Die 10 besten Hammer Horror Filme aller Zeiten

In an industry famous for bloated budgets and excessive extravagance, Hammer Film Productions always struck a blow for efficiency. Hammer horror films are legendary for doing a lot with a little, while almost magically repurposing constraint to fuel creativity. With a handful of tools – iconic actors, small budgets, simple sets, beautiful heroines, and charismatic heroes – Hammer consistently nailed it, delivering one memorable horror film after another.

Repetition was key to Hammer’s frequent success, and names like Terence Fisher, Christopher Lee, and Peter Cushing are constant and irreplaceable ingredients in any discussion of Hammer horror history. While it’s difficult to axe any horror classic off this list, we hammered away at the task to bring you these 10 great movies which still prove just how much fun we can have while being terrified.

 

10. Rasputin the Mad Monk (1966) – Don Sharp

The great Christopher Lee playing the most famously corrupt, scheming, fraudulent, hypnotist of a holy man in history? Yes, please. The setup for this film seems too good to be true, and film fans wise enough to sense the implications of this description are right to salivate at the prospect. And, for the most part, this Hammer classic delivers on its potential.

The chief merit of this film is certainly Lee’s dynamic performance, which he throws himself into with gusto. As Rasputin manipulates his way from disgraced monk to trusted advisor of Russian royalty, Lee makes us believe that this charlatan really possessed the charisma to make it happen. Movie fans don’t flock to Rasputin for its nuanced screenplay or its groundbreaking visuals; they line up to see Christopher Lee light up the screen – and are never disappointed.

 

9. Countess Dracula (1971) – Peter Sasdy

The great Ingrid Pitt was given a well-deserved chance at the starring role in Countess Dracula, and she made it a memorable one. Though Pitt leaves us pining for more opportunities to see her dynamic acting abilities on display, this film showcases her unique talent in an intriguing package of a story.

Based loosely on real events, the Countess in question discovers that bathing in the blood of young women has a physically rejuvenating effect on her. The Countess promptly sets out to kill countless women in her 17th-century Hungarian empire and use them as a beauty balm. This is a plot tailor-made for a Hammer film, and it’s every bit as fun as it sounds.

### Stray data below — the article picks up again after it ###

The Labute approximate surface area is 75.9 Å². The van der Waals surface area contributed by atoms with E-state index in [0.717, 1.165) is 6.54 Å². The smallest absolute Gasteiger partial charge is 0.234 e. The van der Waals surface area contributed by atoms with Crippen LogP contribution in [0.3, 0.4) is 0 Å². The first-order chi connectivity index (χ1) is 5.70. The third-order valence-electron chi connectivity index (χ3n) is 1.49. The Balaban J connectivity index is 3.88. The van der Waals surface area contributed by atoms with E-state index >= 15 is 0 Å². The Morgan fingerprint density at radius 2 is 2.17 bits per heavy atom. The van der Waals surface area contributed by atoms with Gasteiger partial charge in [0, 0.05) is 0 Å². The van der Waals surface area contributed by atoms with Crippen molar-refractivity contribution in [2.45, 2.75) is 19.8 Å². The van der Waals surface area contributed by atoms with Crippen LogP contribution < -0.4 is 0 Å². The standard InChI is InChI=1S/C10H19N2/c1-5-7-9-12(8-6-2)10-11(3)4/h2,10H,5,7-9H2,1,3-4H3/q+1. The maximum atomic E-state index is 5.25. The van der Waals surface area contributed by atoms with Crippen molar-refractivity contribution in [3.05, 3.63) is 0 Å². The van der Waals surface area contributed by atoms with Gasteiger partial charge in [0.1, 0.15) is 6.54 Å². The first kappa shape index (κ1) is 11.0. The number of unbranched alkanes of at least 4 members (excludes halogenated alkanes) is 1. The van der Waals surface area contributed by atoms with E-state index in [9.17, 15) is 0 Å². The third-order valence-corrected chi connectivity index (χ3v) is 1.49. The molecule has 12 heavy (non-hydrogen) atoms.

8. Captain Kronos – Vampire Hunter (1974) – Brian Clemens

Captain Kronos Vampire Hunter (1974)

With a title like this, a movie could be impossibly awesome or epically disastrous. Captain Kronos – Vampire Hunter lands somewhere in the middle; it manages to be one of Hammer’s better efforts without quite rising to the level of a classic. It’s indisputably great fun though, and all true vampire hunters should feel proud to have their names associated with it.

Captain Kronos is a professional vampire hunter whose services are required in a small village where youth-draining spectres are hard at work. Instead of losing blood, the victims of this breed of vampire show signs of rapid and premature aging. Captain Kronos has faced plenty of supernatural enemies in his career, but can he defeat vampires who don’t play by the rules?

 

7. The Witches (1966) – Cyril Frankel

The Witches (1966)

When it comes to casting, The Witches delivers the biggest surprise in the Hammer bag. None other than Joan Fontaine (Rebecca, Suspicion, Jane Eyre) joins the iconic club of actors who populate these classic films. Having shown her talent for dramatic acting in earlier gothic films, Fontaine lends those skills to the Hammer universe.

After a close encounter with a witch doctor which leaves her mentally fragile, Fontaine returns to the quiet life of a school teacher. But dark forces seem to have followed her, and the teacher receives warnings that a sinister cult is on her trail. Fontaine must summon all her courage to face an evil foe whom she thought she had successfully escaped.

 

6. The Revenge of Frankenstein (1958) – Terence Fisher

Hammer cobbled together several excellent sequels for the Frankenstein story, and “Revenge” is doubtless one of the best. Peter Cushing and crew are resurrected for this second installment of the mad Doctor’s exploits, breathing new life into the familiar tale in the process.

After having escaped punishment for his previous crimes against nature, Victor Frankentstein resumes his work – both as a medical doctor and as an experimental scientist. This time around, Frankenstein has learned from his past failure and plans to transplant a new brain into an already perfectly formed body. Sounds like nothing can go wrong with this experiment, right? Watch to see if the revenge of Frankenstein can undo his curse.

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